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MailTribune.com
  • As turkey vultures begin migration, watch for kettles and roosts

    Birds of prey or really strange storks? Turkey vultures are an ornithological puzzle
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  • The days of turkey vultures patrolling the skies, rocking back and forth on the gentle summer breezes, are just about over for the year. In a period of about three weeks beginning around the last week of September, the skies will empty out in spectacular fashion as vultures head for their winter vacation in southern California and northern Mexico.
    Vultures and condors of the New World — meaning North and South America — are a weird group of birds. Unlike vultures of the Old World — those in Africa and Asia, which everyone agrees are closely related to eagles — New World vultures are an ornithological puzzle. They just don't fit in.
    For many years, our vultures were considered birds of prey gone soft. However, a small group of researchers complained that the proteins of vultures differed from hawks and eagles, and other anatomical features just weren't right.
    DNA studies seemed to settle the issue, and they were declared really strange storks. New field guides and checklists were written that placed vultures alongside herons, ibises and storks.
    Case closed.
    Well, no case is ever closed in science. New data can always cause old ideas to be reexamined, and the most recent DNA data placed our vultures back with the hawks and eagles. Stay tuned. I'm sure there will be much more to this story.
    In the meantime, summer is moving toward fall and vultures are following the sun. For many birds, migration is a lonely venture. Flycatchers, warblers and others set out solo as the light fades from the sky on an autumn night, hoping to make it 100 miles or more before morning. After a brief layover, they repeat the process and keep going until they arrive at their winter destination.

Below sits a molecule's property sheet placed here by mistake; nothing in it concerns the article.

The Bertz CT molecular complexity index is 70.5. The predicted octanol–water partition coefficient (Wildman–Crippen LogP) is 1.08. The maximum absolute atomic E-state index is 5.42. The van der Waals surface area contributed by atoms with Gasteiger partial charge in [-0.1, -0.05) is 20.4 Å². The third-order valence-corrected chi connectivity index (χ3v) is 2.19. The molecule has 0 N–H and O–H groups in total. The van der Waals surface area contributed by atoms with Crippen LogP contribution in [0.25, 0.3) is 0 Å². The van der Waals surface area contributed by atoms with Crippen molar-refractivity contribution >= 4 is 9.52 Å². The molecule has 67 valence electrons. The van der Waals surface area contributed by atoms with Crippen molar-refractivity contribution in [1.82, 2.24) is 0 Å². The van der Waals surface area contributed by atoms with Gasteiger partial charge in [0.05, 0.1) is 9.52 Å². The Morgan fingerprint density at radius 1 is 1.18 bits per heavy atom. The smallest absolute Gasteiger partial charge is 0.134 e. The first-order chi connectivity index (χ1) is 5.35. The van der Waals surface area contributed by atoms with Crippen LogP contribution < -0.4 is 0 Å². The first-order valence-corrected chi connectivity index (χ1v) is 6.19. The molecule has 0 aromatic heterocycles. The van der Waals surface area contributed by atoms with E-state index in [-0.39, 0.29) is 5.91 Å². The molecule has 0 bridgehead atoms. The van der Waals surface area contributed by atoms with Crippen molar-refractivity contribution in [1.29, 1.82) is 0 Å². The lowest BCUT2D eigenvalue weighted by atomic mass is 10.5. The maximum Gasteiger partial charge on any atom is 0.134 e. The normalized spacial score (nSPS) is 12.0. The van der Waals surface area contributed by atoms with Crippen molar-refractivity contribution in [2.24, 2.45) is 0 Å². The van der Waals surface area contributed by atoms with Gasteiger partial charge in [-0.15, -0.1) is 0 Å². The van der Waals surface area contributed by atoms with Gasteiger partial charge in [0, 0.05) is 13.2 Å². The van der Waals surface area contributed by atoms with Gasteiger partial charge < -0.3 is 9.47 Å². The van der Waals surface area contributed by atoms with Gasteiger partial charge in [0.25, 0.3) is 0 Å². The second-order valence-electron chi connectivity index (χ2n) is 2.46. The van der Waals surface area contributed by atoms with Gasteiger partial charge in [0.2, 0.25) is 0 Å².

Not so turkey vultures, which gather into flocks ranging in size from a dozen to more than 500. Flocks of 30 to 50 birds are most common.
    When migrating, vultures seek out thermals, bubbles of warm, moist air that rises slowly from the surface on calm, sunny days. Within a thermal, air circulates in a pattern resembling a large donut lying flat. Air rises through the center and falls on the outside.
    Vultures know (and so do hawks, gulls and glider pilots) that if they find a thermal and circle within it, they'll get a free ride in an elevator.
    A flock of vultures circling within a thermal is called a "kettle." A kettle will ride the thermal high until it begins to falter, then peel off south seeking the next thermal.
    Thermals form over hills and other high points, making their locations somewhat predictable. In this way vultures can travel great distances without ever having to flap.
    When the sun begins to settle toward the horizon, the energy to power thermals fades, and the vultures must come to earth.
    There are several traditional roosts for turkey vultures in the Rogue Valley. One is along I-5 just south of the new Sports Park. Another is along the Bear Creek Greenway at the south end of Talent. However, almost any grove of trees may become a roost for a night.
    Over the next few weeks, check out the skies and maybe you will be lucky enough to spot kettles of vultures heading south. You might even have one visit for the night.
    Stewart Janes is a biology professor at Southern Oregon University. Reach him at janes@sou.edu.
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